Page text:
Table of Content:
What is topical spironolactone? | Benefits | Side-effects | Oral vs topical spironolactone | Does topical spironolactone work for acne? | Do you need a prescription? | How to get it? | Is there a new topical spironolactone? | Does it cause skin purging? | How long does it take to work? | Can you take both oral and topical Spironolactone? | Who should not use it? | What is hormonal acne?
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What is topical spironolactone?
Topical spironolactone is a localized treatment option derived from oral spironolactone due to its anti-androgenic properties. Androgens are hormones that play a role in conditions such as acne and hair loss1.
By using topical spironolactone it is possible to target specific areas to mitigate the effects of androgens in the skin without the systemic effects often associated with taking spironolactone orally.
Using topical spironolactone for acne
Topical spironolactone, like oral spironolactone are off-label treatments to treat acne and other skin conditions, primarily for its anti-androgenic properties since it helps regulate hormonal causes of acne at the skin level.
Benefits of topical spironolactone
Reduced sebum production
Spironolactone can help decrease the production of sebum (skin oil), which is a contributing factor to the development of acne. By reducing sebum, it can help prevent clogged pores and the formation of acne lesions4.
In addition to its impact on sebum production, spironolactone has anti-inflammatory properties. This can help decrease redness, swelling, and overall inflammation associated with acne lesions5.
Topical spironolactone is applied directly to affected skin areas, allowing for localized treatment only where acne is problematic.
Mild side effects
Topical spironolactone has usually very mild side effects6 compared to oral spironolactone.
Very effective as acne treatment when used as combination therapy
It can be used in combination with other acne treatments, such as topical retinoids or benzoyl peroxide, to enhance overall acne management.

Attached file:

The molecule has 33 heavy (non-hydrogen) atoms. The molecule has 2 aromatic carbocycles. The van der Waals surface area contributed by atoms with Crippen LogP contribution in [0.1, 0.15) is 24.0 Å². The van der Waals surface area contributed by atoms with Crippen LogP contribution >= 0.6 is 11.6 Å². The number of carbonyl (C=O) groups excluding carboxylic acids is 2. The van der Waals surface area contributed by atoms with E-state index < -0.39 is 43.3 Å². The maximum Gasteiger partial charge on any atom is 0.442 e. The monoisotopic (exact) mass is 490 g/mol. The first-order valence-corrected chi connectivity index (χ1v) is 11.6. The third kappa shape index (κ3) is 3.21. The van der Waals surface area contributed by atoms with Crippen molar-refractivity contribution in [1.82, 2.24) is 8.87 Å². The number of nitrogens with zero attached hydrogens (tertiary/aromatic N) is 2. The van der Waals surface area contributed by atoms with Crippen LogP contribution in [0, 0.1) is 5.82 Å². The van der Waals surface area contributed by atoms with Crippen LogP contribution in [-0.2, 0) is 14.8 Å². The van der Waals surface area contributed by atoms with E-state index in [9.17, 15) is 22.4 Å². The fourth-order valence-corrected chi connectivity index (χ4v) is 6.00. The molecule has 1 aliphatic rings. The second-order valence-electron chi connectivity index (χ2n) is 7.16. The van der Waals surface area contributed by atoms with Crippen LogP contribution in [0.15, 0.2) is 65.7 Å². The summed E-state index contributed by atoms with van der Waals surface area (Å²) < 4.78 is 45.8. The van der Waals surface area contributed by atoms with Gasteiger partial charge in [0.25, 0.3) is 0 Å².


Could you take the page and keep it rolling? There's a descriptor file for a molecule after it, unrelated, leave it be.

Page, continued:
Request a topical spironolactone prescription for hormonal acne!
Start your journey to better skin. Get a personal treatment plan from one of our affiliated dermatology providers. Let them know if you have a specific medicine in mind.
Topical spironolactone side effects
The most common side effects of topical spironolactone are very mild and often include:
Topical spironolactone vs oral spironolactone
There are several differences between topical spironolactone and oral spironolactone for acne despite the fact that they both treat hormonal acne.
Does topical spironolactone work for acne?
Do you need a doctor’s prescription to buy topical spironolactone?
Yes, spironolactone cream needs a doctor’s prescription.
How to get topical spironolactone?
You can request one by starting a photo consultation with an online dermatology provider. This only costs $59 and you will get an answer together with your prescription for topical spironolactone or Winlevi in 1-2 days.
Where to buy topical spironolactone?
Spironolactone topical gels and creams can only be bought by compounding pharmacies (pharmacies that can make customized medications) such as Skin Medicinals.
Is there a “new topical spironolactone”?
Winlevi has been called the “new topical spironolactone” by patients because it is a very similar topical medication. You can read more about the differences and similarities of Winlevi vs Spironolactone.